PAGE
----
N0 lad who indulges in this pas-
time does it merely for the profit to
be derived from it-if he does and
one tries to become his companion it
will be a difficult and unpleasant task.
Boys, generally, see more than others
and with different eyes. What young
lad but enjoys the stroll in among the
trees more than the nut feast after-
ward? How many of them gather
nuts diligently and even husk them
under a wide-spreading tree and then
through the whole winter eat only a
tenth perhaps of what they have
The enjoyment is in the autumn
and in the woods. No grown-up
pleasure can compare with that a
boy, in his early teens, can get from
this quiet sport so useful in its aim
and so pleasant in its practice.
-Edwin O'NeiZZ, '23.
Life is like an ocean wave
Which fiows then ebbs away.
Death is like a scented flower
If souls are cleansed each day.
The Days of Real Sport
Boys, be goodg Oh boys be right,
Don't feel itchy for a fight.
Though black rings about his eyes,
Johnny Jones his deed denies.
But the teacher wants to know
Why no duties he can show.
Johnny says with happy glee,
Pardon, teacher, "I couldn't see."
Then the class begins to roar
While the teacher's getting sore,
Every task without delay
With some duty he must pay.
Johnny now heaves heavy sighs
For the trouble has left his eyes,
Long he writes, for well he knows,
That, unpunished nothing goes.
Soon the teacher grew real nice
To disgust John with his vice,
Tells him how his terrible ways
Brings for him unhappy days,
Keep the home fires burning
In the cottage by the sea,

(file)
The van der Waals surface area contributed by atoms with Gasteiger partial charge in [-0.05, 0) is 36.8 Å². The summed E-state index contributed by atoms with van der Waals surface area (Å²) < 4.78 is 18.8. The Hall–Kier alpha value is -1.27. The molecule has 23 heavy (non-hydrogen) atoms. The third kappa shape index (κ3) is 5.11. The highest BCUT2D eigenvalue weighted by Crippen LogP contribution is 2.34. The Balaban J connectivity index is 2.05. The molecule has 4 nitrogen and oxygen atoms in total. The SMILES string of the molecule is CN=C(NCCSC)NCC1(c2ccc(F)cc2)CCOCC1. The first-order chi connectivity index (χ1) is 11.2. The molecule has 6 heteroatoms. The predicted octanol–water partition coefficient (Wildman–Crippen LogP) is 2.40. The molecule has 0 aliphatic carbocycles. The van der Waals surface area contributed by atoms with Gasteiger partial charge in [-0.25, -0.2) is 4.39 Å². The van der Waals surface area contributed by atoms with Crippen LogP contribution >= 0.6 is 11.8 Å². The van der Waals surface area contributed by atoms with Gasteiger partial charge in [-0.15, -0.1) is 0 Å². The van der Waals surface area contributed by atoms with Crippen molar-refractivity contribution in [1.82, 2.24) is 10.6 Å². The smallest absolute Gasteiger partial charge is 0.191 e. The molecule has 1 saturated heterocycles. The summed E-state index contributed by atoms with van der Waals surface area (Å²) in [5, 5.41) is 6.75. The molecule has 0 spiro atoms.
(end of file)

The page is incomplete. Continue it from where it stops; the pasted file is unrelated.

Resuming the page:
Some day I'll wander back again,
Then you'll remember me.
When the harvest days are over
And the swallows homeward fly,
We'll listen to the mocking bird
And let the rest of the world go by.
Remember. me to all at home
Until we meet again,
Keep the sunshine in your smile,
And sing that sweet refrain.
Ah, I have sighed to rest me
When the lights are low,
On the road to home sweet home
Where the black eyed Susans grow.
-James Belof, '23,
Muggy days are my delight,
And rainy days and soggy soil
Are just what make my heart feel light
For then I can enjoy my toil,
-George McG1'atlz, 'QL
Page 17 text:
THE ECHO 15
The Parents' Duty
The desire of the boy or girl to
enter a religious order or congrega-
tion should not be treated as a mat-
ter of parental self-will, subject to
the cold calculations of worldly
prudence. There is question here of
making or marring the fortunes of
an immortal soulg in such a crisis
there can be no justification for mak-
ing objections founded on the maxims
of interested self-seeking. All parents
should understand-right thinking
ones do understand-that the ex-
pressed desire of a son or daughter
to join a religious congregation